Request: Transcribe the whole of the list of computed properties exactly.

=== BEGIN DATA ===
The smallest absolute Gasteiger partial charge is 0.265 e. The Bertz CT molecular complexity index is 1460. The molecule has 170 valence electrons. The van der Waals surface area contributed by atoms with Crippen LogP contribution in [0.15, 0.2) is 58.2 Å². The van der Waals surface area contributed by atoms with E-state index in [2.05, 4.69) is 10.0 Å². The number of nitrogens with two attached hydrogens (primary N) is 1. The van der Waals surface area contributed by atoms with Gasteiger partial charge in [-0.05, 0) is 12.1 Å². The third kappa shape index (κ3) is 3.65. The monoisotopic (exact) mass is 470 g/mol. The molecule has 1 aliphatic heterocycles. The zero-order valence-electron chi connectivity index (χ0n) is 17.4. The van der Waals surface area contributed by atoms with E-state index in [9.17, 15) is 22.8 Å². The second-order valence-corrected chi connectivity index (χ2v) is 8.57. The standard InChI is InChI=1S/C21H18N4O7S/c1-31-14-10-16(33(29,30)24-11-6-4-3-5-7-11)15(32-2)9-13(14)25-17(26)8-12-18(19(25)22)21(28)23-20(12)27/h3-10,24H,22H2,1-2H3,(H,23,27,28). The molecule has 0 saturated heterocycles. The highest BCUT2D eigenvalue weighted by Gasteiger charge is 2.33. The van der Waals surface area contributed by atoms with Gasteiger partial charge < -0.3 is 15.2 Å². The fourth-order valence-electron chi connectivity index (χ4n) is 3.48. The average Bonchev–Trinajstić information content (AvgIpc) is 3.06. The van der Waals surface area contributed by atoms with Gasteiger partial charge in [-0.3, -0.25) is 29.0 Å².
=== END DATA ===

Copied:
The smallest absolute Gasteiger partial charge is 0.265 e. The Bertz CT molecular complexity index is 1460. The molecule has 170 valence electrons. The van der Waals surface area contributed by atoms with Crippen LogP contribution in [0.15, 0.2) is 58.2 Å². The van der Waals surface area contributed by atoms with E-state index in [2.05, 4.69) is 10.0 Å². The number of nitrogens with two attached hydrogens (primary N) is 1. The van der Waals surface area contributed by atoms with Gasteiger partial charge in [-0.05, 0) is 12.1 Å². The third kappa shape index (κ3) is 3.65. The monoisotopic (exact) mass is 470 g/mol. The molecule has 1 aliphatic heterocycles. The zero-order valence-electron chi connectivity index (χ0n) is 17.4. The van der Waals surface area contributed by atoms with E-state index in [9.17, 15) is 22.8 Å². The second-order valence-corrected chi connectivity index (χ2v) is 8.57. The standard InChI is InChI=1S/C21H18N4O7S/c1-31-14-10-16(33(29,30)24-11-6-4-3-5-7-11)15(32-2)9-13(14)25-17(26)8-12-18(19(25)22)21(28)23-20(12)27/h3-10,24H,22H2,1-2H3,(H,23,27,28). The molecule has 0 saturated heterocycles. The highest BCUT2D eigenvalue weighted by Gasteiger charge is 2.33. The van der Waals surface area contributed by atoms with Gasteiger partial charge < -0.3 is 15.2 Å². The fourth-order valence-electron chi connectivity index (χ4n) is 3.48. The average Bonchev–Trinajstić information content (AvgIpc) is 3.06. The van der Waals surface area contributed by atoms with Gasteiger partial charge in [-0.3, -0.25) is 29.0 Å².